Space industry updates
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The more satellites there are flying around in low-earth orbit, the more likely they are to collide, fragment and spawn an escalating series of collisions. The space industry and its regulators need to disprove that theory — known as the Kessler Effect — to keep insurance costs down and investment plentiful.
Space is certainly getting busier. The number of working and defunct satellites within low-earth orbit has increased by half in the past two years. Starlink, the satellite broadband network planned by Elon Musk’s SpaceX, already has permission for 30,000 satellites.
That is more than the total number of orbiting objects currently being tracked by US authorities. Much of the latter is debris left over from decades of space exploration.
Space junk poses a serious risk to satellites but collisions of the kind shown in the sci-fi movie Gravity have so far been rare. The most severe crash on record was that of active communications satellite Iridium 33 with the derelict Russian military satellite Kosmos-2251 in 2009. The increase in debris can be seen on the chart above. The bigger jump resulted from China testing an anti-satellite missile in 2007.
Constellations of satellites in low-earth orbit increase collision risks. Once fully deployed, Starlink might be “deorbiting” about 300 out-of-date satellites at any time.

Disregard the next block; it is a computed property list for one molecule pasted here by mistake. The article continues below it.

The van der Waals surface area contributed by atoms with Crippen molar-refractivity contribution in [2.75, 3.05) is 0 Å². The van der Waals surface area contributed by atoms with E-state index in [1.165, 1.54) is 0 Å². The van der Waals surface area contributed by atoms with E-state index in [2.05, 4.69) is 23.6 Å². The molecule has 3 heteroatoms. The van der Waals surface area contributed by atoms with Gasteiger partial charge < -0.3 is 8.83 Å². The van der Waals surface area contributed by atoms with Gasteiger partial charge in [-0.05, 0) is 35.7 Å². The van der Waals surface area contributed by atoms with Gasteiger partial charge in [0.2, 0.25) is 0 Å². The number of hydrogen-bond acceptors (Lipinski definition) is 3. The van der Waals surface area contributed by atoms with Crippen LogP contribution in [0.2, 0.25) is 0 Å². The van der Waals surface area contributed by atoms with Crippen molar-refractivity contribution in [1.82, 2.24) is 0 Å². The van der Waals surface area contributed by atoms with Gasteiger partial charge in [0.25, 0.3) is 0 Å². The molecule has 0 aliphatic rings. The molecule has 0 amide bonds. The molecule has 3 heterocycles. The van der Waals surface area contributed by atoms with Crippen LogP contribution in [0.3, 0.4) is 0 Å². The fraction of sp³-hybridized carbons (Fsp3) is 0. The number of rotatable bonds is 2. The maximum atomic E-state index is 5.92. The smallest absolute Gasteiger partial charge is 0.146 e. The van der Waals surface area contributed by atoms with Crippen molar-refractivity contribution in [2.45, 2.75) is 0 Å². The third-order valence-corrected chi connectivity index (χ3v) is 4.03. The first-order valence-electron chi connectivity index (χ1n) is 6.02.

Untracked debris poses the biggest unknown. Researchers put the chances of a single piece of junk hitting one of Starlink’s satellites in the 550km orbit at 0.3 per cent annually. That risk rises exponentially with the number of objects. Fortunately, most untracked debris is small and advances in tracking are bringing more of it on the radar and out of the way of satellites.
For the moment, failed launches are the biggest danger for space companies of the kind set up by Musk and rival tycoons Jeff Bezos and Richard Branson. UK-backed satellite company OneWeb recently announced it had arranged $1bn of insurance cover with broker Marsh to help mitigate this risk.
Total satellite insurance exposure remains relatively modest at just $25bn of which $4bn covers satellites in low-earth orbit, thinks David Wade at underwriter Atrium. Expect that total to rise, even as countries increase co-operation to stop the Kessler Effect becoming a reality.
The Lex team is interested in hearing more from readers. Please tell us what you think of the risks from space junk in the comments section below